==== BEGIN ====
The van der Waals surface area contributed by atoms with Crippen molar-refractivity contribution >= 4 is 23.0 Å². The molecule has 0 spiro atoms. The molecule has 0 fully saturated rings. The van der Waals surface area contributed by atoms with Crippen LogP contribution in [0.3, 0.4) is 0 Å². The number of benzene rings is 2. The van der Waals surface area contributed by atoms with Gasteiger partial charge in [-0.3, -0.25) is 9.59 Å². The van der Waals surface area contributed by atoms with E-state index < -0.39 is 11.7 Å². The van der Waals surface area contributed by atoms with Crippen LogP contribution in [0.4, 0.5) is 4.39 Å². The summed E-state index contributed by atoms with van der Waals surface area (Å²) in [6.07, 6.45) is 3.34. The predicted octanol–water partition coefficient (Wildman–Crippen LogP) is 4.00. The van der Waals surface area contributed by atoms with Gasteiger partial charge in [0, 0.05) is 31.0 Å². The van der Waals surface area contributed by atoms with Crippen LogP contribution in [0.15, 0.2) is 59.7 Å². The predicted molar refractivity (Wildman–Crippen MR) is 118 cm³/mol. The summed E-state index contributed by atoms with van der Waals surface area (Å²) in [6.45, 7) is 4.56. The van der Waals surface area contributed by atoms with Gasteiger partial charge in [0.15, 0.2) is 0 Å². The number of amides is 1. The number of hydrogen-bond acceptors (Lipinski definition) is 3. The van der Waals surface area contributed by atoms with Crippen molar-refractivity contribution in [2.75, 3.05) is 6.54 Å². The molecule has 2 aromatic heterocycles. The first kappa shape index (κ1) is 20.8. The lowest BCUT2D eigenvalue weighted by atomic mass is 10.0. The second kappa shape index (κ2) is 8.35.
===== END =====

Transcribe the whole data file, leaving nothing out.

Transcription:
The van der Waals surface area contributed by atoms with Crippen molar-refractivity contribution >= 4 is 23.0 Å². The molecule has 0 spiro atoms. The molecule has 0 fully saturated rings. The van der Waals surface area contributed by atoms with Crippen LogP contribution in [0.3, 0.4) is 0 Å². The number of benzene rings is 2. The van der Waals surface area contributed by atoms with Gasteiger partial charge in [-0.3, -0.25) is 9.59 Å². The van der Waals surface area contributed by atoms with E-state index < -0.39 is 11.7 Å². The van der Waals surface area contributed by atoms with Crippen LogP contribution in [0.4, 0.5) is 4.39 Å². The summed E-state index contributed by atoms with van der Waals surface area (Å²) in [6.07, 6.45) is 3.34. The predicted octanol–water partition coefficient (Wildman–Crippen LogP) is 4.00. The van der Waals surface area contributed by atoms with Gasteiger partial charge in [0, 0.05) is 31.0 Å². The van der Waals surface area contributed by atoms with Crippen LogP contribution in [0.15, 0.2) is 59.7 Å². The predicted molar refractivity (Wildman–Crippen MR) is 118 cm³/mol. The summed E-state index contributed by atoms with van der Waals surface area (Å²) in [6.45, 7) is 4.56. The van der Waals surface area contributed by atoms with Gasteiger partial charge in [0.15, 0.2) is 0 Å². The number of amides is 1. The number of hydrogen-bond acceptors (Lipinski definition) is 3. The van der Waals surface area contributed by atoms with Crippen molar-refractivity contribution in [2.75, 3.05) is 6.54 Å². The molecule has 2 aromatic heterocycles. The first kappa shape index (κ1) is 20.8. The lowest BCUT2D eigenvalue weighted by atomic mass is 10.0. The second kappa shape index (κ2) is 8.35.